Writing for publication has always been tricky–not to mention challenging, exhausting, unpredictable, and demoralizing. Continue reading Two Roads Diverged in the Interwebs: Finding Your Place in Tradpub versus Selfpub
Lately I’ve been looking, for the sake of my sanity, for some principles of writerly success that I can really depend on. These are a tad elusive when the publishing world is being shaken up by the complete redefinition of self-publishing and the whole eBook thing. I don’t know about you, but I look at all this and say “Hey, how am I going to make a living as a writer in this mess–or even just find a readership–when we don’t even know what the publishing world will consist of in five years?”
Uncertainty is a terrible motivator. Continue reading Three Pillars of Writing Success for Any Publishing Environment
Via Chairman Bruce, here’s a very interesting post-and-comment-thread combo at Self-Publishing Review. It’s interesting for a number of reasons, not least of which is the aforementioned comment thread, which contains (gasp!) spirited disagreement conducted with a rare degree of civility, but the big central point is one I’ve danced around a few times before: when the barriers to publication are negligible, will definitions of quality shift considerably by comparison to the old “gatekeepered” model? Or, more simply: when anyone can get their book in front of potential readers, will we find that “good writing” doesn’t actually matter to a lot of the audience? Because that’s what appears to be happening on the wild frontiers of the ebook boondocks right now…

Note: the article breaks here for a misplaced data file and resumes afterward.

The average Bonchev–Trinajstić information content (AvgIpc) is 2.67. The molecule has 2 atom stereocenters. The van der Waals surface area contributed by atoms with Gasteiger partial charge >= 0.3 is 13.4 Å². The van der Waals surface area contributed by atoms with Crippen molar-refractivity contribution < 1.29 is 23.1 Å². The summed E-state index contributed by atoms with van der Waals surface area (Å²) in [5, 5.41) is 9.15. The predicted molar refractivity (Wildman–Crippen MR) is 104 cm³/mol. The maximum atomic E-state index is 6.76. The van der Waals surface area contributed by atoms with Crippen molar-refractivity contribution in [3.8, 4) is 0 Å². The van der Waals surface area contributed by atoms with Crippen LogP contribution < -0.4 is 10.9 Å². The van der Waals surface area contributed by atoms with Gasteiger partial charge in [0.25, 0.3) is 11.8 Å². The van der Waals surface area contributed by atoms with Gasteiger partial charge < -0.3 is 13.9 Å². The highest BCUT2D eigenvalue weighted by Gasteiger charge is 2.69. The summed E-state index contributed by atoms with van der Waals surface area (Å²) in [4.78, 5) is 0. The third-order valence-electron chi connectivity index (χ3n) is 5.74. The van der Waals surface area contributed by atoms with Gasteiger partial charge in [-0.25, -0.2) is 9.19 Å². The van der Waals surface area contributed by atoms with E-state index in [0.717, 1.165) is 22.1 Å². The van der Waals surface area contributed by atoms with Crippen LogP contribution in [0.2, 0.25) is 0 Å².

From the original post itself:
At the risk of sounding like a snob: non-sophisticated readers will not care if writing is non-sophisticated, and there are a lot more non-sophisticated readers than sophisticated ones. That’s millions of potential readers. Publishers might like to believe that they have the finger on the pulse of what sells – or what should sell – but when mediocre writing is becoming a bestseller, this pretty much renders the slush pile meaningless.